My favorite pastime is attending a showing of The Room because it is the most fun I will ever have. Once there, the audience yells vulgar comments at the screen, mocks the characters by reciting their infamous lines, throws plastic spoons whenever a framed picture of a spoon appears, counts the times Wiseau’s character says hello, and claps along with the terrible soundtrack, among other things. Here is a clip of a screening just to give you a taste of the crowed that shares my outspoken personality (WARNING: YOU MAY WANT TO TURN DOWN YOUR VOLUME):

Video Credit: antisocialxgrl

There are even Youtubers like Pewdiepie who demonstrated his love for the film. But my favorite Youtube video criticizing this film was made by CinemaSins. For those of you who are not familiar, CinemaSins is a Youtube channel that has a series called “Everything Wrong With…” where they point out flaws and make humorous comments about it. My favorite comment in this video is narrator pointing out a character’s lack of compassion and not remembering that she has breast cancer. I seen this video at least a hundred times.

 

If you are looking for a laugh and a good time, I highly recommend attending a screening or at least watching the film on your time. It definitely satisfies the relief theory of humor.

Wedding Movie Favorites

Every girl wants to get married, even the punk/emo girl who thinks weddings are overrated, or the feminist that takes a stand against the wedding industrial complex. Women like Liz Lemon from 30 Rock who states, “Weddings [are] a giant industry that preys on gender stereotypes to make adult women spend a ton of money and act like selfish children. I mean have you seen Bridezillas?” Even she finally admitted that she does want a special day.

Video Source: Published by Liz09Lemon

I spent a ton of time thinking about how my wedding would be. I even have a Pinterest board dedicated to the wedding ideas. I would absolutely want Tony Bennett to sing at my wedding just as he did for Liz Lemon’s (Tina Fey) wedding. But a girl can only dream.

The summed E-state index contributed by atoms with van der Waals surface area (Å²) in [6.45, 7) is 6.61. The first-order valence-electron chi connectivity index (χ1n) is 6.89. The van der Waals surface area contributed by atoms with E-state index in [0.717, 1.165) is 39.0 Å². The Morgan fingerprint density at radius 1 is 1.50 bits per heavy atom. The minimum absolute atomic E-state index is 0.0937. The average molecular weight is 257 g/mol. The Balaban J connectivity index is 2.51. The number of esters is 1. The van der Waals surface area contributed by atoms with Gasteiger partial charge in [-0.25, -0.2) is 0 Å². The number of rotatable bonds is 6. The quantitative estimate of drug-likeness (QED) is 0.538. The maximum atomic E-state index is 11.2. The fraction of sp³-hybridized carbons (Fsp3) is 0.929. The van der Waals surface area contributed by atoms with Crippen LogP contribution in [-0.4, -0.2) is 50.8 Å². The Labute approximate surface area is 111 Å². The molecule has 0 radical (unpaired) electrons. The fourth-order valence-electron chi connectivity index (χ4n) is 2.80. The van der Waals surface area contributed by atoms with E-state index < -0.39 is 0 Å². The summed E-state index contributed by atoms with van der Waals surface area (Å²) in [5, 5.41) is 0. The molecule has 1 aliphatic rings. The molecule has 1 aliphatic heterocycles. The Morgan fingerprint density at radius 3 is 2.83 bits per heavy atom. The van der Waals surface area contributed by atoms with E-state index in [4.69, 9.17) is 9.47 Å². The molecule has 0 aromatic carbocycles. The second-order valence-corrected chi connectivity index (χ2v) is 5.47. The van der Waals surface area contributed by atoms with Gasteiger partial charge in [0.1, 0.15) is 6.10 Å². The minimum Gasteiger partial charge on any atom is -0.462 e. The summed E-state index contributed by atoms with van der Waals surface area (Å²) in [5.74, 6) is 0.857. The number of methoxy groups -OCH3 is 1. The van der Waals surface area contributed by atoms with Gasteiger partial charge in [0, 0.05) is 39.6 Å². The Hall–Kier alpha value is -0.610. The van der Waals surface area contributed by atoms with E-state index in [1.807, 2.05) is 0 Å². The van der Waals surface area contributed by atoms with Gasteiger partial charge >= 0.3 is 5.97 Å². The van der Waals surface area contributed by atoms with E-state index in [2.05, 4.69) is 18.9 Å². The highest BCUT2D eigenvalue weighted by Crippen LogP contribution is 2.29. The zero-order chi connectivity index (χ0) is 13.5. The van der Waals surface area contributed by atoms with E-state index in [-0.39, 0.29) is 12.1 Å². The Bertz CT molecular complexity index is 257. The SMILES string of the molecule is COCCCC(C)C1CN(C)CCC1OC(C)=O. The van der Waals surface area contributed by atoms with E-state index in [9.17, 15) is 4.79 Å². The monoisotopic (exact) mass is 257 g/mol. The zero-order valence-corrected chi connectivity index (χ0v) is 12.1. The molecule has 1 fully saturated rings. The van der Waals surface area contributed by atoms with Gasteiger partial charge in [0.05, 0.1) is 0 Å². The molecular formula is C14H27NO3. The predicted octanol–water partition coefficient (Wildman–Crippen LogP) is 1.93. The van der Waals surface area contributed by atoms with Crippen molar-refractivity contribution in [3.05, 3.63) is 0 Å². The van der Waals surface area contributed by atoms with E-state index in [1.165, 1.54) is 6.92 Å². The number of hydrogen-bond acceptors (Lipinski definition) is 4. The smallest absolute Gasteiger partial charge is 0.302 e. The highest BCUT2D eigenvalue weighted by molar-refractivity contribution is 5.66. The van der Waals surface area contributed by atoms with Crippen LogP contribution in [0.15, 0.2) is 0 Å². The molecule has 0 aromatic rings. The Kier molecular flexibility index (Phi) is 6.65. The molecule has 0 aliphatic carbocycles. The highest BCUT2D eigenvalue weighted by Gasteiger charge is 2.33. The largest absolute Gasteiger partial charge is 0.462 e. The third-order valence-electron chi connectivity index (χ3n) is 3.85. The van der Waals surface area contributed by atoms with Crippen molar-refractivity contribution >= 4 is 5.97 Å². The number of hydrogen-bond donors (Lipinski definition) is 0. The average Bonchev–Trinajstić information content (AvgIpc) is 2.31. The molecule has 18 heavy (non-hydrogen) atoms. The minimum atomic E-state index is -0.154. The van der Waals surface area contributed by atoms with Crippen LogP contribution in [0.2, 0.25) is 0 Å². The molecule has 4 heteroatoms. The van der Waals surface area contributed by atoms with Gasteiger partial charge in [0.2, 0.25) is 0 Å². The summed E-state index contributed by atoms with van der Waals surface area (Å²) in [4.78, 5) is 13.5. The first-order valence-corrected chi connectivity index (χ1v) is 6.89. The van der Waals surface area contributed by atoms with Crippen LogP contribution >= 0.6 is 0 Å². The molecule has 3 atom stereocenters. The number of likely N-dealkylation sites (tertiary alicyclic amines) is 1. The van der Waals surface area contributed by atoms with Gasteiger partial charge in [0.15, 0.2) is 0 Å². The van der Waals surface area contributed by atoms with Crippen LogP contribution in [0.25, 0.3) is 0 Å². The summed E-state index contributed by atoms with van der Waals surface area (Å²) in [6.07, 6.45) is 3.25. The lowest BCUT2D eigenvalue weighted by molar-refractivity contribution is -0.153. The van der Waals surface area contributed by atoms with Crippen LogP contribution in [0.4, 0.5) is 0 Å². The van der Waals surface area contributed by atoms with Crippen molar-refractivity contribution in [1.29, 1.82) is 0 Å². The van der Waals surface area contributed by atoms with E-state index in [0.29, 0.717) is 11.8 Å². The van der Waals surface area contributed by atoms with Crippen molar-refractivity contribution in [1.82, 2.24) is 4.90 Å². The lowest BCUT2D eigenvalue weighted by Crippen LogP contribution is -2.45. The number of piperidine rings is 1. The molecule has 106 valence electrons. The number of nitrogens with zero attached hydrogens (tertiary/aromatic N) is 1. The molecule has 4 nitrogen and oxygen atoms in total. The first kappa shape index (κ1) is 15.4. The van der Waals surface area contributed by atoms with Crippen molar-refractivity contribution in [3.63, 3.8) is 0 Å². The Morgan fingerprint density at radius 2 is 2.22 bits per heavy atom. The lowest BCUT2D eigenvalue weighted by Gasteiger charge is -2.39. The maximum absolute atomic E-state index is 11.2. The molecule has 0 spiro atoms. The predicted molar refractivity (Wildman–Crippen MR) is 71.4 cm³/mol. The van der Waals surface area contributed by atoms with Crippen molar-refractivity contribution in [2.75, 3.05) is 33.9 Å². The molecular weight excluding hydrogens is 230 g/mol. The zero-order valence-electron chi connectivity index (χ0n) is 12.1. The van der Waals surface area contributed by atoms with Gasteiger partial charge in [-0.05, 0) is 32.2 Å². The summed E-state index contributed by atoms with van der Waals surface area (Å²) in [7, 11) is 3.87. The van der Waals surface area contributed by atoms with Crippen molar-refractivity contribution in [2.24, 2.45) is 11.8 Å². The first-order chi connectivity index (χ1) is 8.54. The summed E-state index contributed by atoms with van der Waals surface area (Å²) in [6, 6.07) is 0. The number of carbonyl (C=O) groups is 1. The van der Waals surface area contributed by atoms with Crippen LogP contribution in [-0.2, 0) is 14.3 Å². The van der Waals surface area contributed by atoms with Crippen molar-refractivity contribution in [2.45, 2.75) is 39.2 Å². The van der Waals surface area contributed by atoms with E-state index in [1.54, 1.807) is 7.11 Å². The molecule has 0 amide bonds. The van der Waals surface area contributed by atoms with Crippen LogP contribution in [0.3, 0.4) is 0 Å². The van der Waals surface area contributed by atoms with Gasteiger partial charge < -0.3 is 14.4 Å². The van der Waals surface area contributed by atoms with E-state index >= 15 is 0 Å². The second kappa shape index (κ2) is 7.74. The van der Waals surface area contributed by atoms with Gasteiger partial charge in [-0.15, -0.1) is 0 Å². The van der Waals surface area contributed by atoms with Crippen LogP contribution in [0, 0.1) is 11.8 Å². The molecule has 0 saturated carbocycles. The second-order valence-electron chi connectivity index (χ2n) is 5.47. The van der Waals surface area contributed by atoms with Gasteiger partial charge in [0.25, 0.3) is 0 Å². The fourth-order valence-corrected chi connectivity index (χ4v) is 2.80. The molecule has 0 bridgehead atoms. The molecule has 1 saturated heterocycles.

Since I, once again, have weddings on my mind, here is a (very) short list of films that fuel my desire for a wedding and makes me hopeful that someday I will find romance.

1. Made of Honor (2008)

made of honor

Promotional Poster Credit: Sony Picture (Image Source)

I am literally watching this film as I type. After traveling to Scotland, I realized that it the absolute, most beautiful location in the world. I wish to either be purposed to and/or marry in Scotland. This film is perfect if you dream of finding a Scottish Duke and become a duchess. The protagonist is played by McDreamy (Grey’s Anatomy reference) actor Patrick Dempsey as he becomes his best friend Hannah’s maid of honor.  The classic “guy-realizes-he-is-in-love-with-his-female-best-friend” film scenario. However predictable and cliche the film is, I love the aesthetics of the film and the Scottish scenery.

2. Bride Wars (2009)

bride wars

Promotional Poster Credit: 20th Century Fox (Image Source)

Two best friends, one wedding date, it’s a classy Battle Royal. When these two NYC best friends’ weddings are each accidentally schedule on the same day, they conduct some humorous, child-like tactics to see which girl will back down. I will say that the humor is not want entices me to watch this film, but the story line of a NYC theme wedding is inspiring and I can relate way too much to Kate Hudson’s character “Olivia.” Olivia is a corporate lawyer who is type A, competitive, and fierce; unfortunately characteristics I posses. The “June weddings at The Plaza” theme is one nearest and dearest to my heart and my good friend Mikaela. We are NYC crazy and dream of becoming a fashionista or an attorney in NYC. But I really hope this storyline never happens to us.

3.  Monster-in-Law (2005)

Monster-in-Law_poster

Promotional Poster Credit: New Line Cinema (Image Source)